6. Ok, so we could argue semantics over the “blame” issue all day, so we can put that one to bed.

    A couple of things you said don’t make sense; perhaps you can clarify:

    – You first agreed that both audiences were different, and then declared them to be the same. I think I know what you’re trying to say (they’re not explicitly exclusive audiences, which I’d agree with), but I can’t be sure.

    – I think the “more often then(sic) not, these are not good things” is a bit of an overstatement. And furthermore, calling his policies self-serving and detrimental is likewise overstating an opinion as fact. (Nice spin!) I happen to think that, regardless of how right or wrong his choices are, he sincerely believes that the vast majority of these actions are for the benefit of the American people. Sometimes, as in the two cases of reference in the Daily Show spot, there is no ideal action that would cause no harm. Rather he must choose the lesser of two evils, that being a consistent theme in politics it often seems.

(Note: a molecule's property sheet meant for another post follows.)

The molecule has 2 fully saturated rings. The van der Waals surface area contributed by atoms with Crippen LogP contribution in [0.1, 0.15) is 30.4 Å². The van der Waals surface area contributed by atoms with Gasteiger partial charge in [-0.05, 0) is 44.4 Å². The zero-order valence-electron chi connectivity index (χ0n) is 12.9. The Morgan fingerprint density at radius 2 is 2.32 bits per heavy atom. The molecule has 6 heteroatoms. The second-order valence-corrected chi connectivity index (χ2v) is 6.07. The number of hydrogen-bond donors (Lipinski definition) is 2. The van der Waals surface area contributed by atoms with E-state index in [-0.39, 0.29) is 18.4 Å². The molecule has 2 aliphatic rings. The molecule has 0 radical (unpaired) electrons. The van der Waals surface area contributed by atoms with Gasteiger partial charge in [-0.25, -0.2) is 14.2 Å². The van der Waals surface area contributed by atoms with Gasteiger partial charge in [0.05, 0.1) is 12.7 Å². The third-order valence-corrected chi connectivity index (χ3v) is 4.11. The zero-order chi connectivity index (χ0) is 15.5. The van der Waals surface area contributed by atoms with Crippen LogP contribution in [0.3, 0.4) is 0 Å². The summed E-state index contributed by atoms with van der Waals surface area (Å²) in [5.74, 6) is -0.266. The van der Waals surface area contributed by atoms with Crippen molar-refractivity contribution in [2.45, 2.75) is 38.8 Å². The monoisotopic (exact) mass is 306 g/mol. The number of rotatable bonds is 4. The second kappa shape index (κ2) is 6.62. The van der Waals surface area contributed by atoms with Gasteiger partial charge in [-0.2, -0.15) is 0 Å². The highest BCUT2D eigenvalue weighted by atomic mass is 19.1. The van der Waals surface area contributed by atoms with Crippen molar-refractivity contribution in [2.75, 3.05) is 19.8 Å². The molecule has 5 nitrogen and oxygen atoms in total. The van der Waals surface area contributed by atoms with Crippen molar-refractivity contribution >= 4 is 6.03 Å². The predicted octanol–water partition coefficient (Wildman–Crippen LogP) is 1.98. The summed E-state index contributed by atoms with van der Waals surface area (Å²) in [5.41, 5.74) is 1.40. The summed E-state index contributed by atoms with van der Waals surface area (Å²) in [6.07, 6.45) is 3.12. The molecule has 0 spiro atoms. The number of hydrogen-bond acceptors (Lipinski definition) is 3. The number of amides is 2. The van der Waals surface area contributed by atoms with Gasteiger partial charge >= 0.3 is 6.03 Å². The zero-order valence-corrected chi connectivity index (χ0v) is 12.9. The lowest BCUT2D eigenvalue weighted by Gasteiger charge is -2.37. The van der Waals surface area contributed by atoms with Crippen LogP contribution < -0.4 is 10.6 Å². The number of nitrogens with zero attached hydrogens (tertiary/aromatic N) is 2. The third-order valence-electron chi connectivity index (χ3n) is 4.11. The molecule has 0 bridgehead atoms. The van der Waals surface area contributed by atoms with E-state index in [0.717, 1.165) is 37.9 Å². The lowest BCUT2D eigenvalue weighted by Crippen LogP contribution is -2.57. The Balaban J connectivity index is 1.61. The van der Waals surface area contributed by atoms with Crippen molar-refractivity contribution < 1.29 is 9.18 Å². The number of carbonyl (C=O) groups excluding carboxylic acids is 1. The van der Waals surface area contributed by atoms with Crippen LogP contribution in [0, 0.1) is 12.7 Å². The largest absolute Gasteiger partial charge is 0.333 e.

Look, I’m not saying I like the tactics he uses to get his way, but I’m also not saying that there’s no value in them, considering the gravity of the danger in these examples.

  7. Ben, I will say it one more time, then I am done. You will need to have read and understand the arguments of the “Shock Doctrine” in order to understand what I was arguing. You have yet to address that issue, the only issue I raised.
    Second, you got the point with the “not explicitly exclusive”. They were different. But they were also the same. The American public. He was NOT trying to convince “left” or “right”. This is not the paradigm of the “Shock Doctrine”. He was convincing the public.
    Third, before you claim overstatement, read the argument.
    Fourth, the gravity is often overstated. This is a method of, once again, say it with me, the “Shock Doctrine”.
    Allow me to surmise, my problem is with, as I have stated again and again, the usage of the neo-conservative’s adoption of the principles of shock therapy. To disagree with this, you may need to understand her argument.

  8. I haven’t read the Shock Doctrine, but I’ve read bits about it and heard Naomi Klein speak on the topic and to be honest… it gives me chills. I think she completely nailed what is/has been happening.